This summer in Paris, Rice University researchers will bring together experts from around the world to discuss best practices and computational tools for detecting pathogens from clinical and environmental samples that pose a threat to human and environmental health.
Hosted by the Rice Global Paris Center, these scientists will gather at the Learning Planet Institute as instructors and invited speakers for a seven-day workshop on clinical and environmental metagenome analysis. They aim to share their expertise and provide hands-on experience to participants working to become the next generation of leaders in their field.
CINEMA Paris — a Workshop on Clinical and Environmental Metagenome Analysis (CINEMA) — is co-organized by Rice University course directors Todd Treangen, and Assistant Professor in the Department of Computer Science and Lauren Stadler, Assistant Professor in the Department of Civil and Environmental Engineering.
“It's exciting to feature so many distinguished scientists that are at the forefront of computational tool development and metagenomic data analysis,” said Treangen.
Stadler added, “This amazing lineup of instructors and invited speakers are world-class leaders in analyzing metagenomic data and applying the knowledge gained to protect human and environmental health.”
“I haven't seen many workshops focus both on the clinical and environmental side,” said Treangen. “So one goal of this workshop is to bring perspective from all sides – the computational and monitoring sides as well as the health outcomes and impact side. We’ll have representative scientists, instructors and speakers who really fuse all this together, getting into the key computational tools, approaches and methods, and lab techniques.”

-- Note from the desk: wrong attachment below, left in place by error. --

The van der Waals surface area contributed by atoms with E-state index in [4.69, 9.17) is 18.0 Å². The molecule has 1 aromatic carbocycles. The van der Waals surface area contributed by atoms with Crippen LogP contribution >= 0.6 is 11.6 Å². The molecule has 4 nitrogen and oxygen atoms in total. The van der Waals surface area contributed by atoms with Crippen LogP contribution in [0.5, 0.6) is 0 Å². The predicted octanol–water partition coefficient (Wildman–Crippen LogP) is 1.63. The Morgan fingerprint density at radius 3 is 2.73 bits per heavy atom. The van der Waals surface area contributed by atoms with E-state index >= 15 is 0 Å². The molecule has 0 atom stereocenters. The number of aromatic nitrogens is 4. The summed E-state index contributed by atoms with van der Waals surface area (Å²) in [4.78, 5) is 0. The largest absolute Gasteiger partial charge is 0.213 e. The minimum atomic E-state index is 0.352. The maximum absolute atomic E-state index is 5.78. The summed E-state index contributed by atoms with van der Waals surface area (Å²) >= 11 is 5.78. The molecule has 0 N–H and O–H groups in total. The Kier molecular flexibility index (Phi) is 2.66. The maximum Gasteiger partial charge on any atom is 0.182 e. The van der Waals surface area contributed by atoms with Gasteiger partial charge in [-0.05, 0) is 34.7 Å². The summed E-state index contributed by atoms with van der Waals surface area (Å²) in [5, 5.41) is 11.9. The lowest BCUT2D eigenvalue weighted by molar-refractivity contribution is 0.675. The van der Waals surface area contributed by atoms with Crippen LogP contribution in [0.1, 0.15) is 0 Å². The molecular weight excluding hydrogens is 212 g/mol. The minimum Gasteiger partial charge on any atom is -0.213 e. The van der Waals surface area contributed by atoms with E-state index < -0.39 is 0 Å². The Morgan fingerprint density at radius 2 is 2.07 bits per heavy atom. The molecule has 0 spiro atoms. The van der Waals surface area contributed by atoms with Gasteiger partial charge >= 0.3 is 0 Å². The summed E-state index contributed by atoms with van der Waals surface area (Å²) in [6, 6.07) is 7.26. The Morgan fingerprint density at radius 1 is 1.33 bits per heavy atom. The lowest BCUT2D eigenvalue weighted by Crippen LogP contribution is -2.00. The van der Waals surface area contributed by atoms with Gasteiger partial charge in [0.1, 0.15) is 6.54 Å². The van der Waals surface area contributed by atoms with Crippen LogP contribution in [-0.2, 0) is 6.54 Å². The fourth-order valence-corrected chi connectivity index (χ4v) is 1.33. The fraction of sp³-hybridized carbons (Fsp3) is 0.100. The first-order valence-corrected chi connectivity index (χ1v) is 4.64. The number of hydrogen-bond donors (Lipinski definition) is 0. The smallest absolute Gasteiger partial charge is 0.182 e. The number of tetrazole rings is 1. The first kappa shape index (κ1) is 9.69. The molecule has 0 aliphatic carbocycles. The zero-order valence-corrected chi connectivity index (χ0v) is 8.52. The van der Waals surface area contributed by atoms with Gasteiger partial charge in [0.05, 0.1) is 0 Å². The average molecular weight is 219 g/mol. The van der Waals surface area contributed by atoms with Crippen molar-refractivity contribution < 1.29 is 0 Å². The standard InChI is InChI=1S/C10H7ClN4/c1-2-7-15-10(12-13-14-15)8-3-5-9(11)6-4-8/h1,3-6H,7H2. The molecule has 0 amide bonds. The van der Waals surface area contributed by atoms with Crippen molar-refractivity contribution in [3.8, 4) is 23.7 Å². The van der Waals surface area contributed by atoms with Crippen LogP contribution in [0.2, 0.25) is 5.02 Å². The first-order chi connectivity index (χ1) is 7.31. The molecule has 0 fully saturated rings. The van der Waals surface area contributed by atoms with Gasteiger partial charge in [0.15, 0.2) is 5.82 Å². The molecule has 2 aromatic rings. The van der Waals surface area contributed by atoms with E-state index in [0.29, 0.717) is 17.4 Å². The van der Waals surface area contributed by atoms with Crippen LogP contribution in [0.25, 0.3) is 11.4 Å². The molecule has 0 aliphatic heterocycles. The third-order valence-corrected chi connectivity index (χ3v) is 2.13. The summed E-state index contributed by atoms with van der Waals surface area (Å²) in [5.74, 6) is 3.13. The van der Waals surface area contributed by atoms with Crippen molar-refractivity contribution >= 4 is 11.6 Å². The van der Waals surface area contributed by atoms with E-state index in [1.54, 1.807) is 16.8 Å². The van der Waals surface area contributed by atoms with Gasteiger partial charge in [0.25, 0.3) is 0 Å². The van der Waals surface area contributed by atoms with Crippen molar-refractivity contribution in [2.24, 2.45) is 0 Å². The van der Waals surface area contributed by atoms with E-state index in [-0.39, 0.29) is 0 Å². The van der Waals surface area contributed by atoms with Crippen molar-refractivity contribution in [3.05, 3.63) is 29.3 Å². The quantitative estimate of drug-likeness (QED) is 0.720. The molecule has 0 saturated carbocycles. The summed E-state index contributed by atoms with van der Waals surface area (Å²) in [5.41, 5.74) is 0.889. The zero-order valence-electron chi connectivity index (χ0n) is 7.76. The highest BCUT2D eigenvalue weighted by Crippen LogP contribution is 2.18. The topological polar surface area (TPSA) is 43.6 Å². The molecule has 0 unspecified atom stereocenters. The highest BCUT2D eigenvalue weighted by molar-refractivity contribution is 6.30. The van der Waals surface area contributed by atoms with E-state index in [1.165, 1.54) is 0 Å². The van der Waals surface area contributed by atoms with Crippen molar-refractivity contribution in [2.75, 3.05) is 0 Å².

The workshop is designed for graduate students, postdoctoral fellows, and investigators from diverse backgrounds and biological interests. This opportunity will provide a foundation of how to effectively utilize current metagenomic sequencing technologies in order to answer specific research questions.
“This is the inaugural year of the workshop and the Rice Global Paris Center, and we hope to use it as a means to strengthen partnerships and collaboration between Rice and European colleagues,” said Stadler. Treangen and Stadler’s goal of increasing Rice’s collaboration and visibility within Europe pairs perfectly with the Rice Paris Center’s global perspective and their commitment to path-breaking research and unsurpassed teaching.
“I'm thankful to have the support of the Rice Global Paris Center for this is a very unique outreach and engagement opportunity,” said Treangen in regard to his original planning for the workshop. “I did part of my postdoctoral research at the Institut Pasteur in Paris, so when I heard about the Rice Paris Center, I thought this was a great opportunity to reconnect with previous collaborators and mentors, celebrate this new center in Paris, and bring awareness to the research we’re doing.”
“Rice Global Paris (RGP) has a highly varied program of academic events planned for its inaugural year, reflecting the range and excellence of the research being done at Rice University,” said Garry White, the Administrative Director for the center. “We are delighted to support the CINEMA workshop as it aligns with our key mission of building transatlantic relationships and networks for Rice while fostering exchange and learning, and creating opportunities for young scholars.”
“It not only offers an opportunity for Rice grad students to discover firsthand the work of European researchers, but for French – or European – graduates and postdocs to connect with Rice. This summer’s workshop is a first step in a project that will continue to grow in coming years and give rise to future events at RGP.”
Instructors and invited speakers will join the workshop from across Europe, including not only France but also Germany, England and Italy as well as the United States.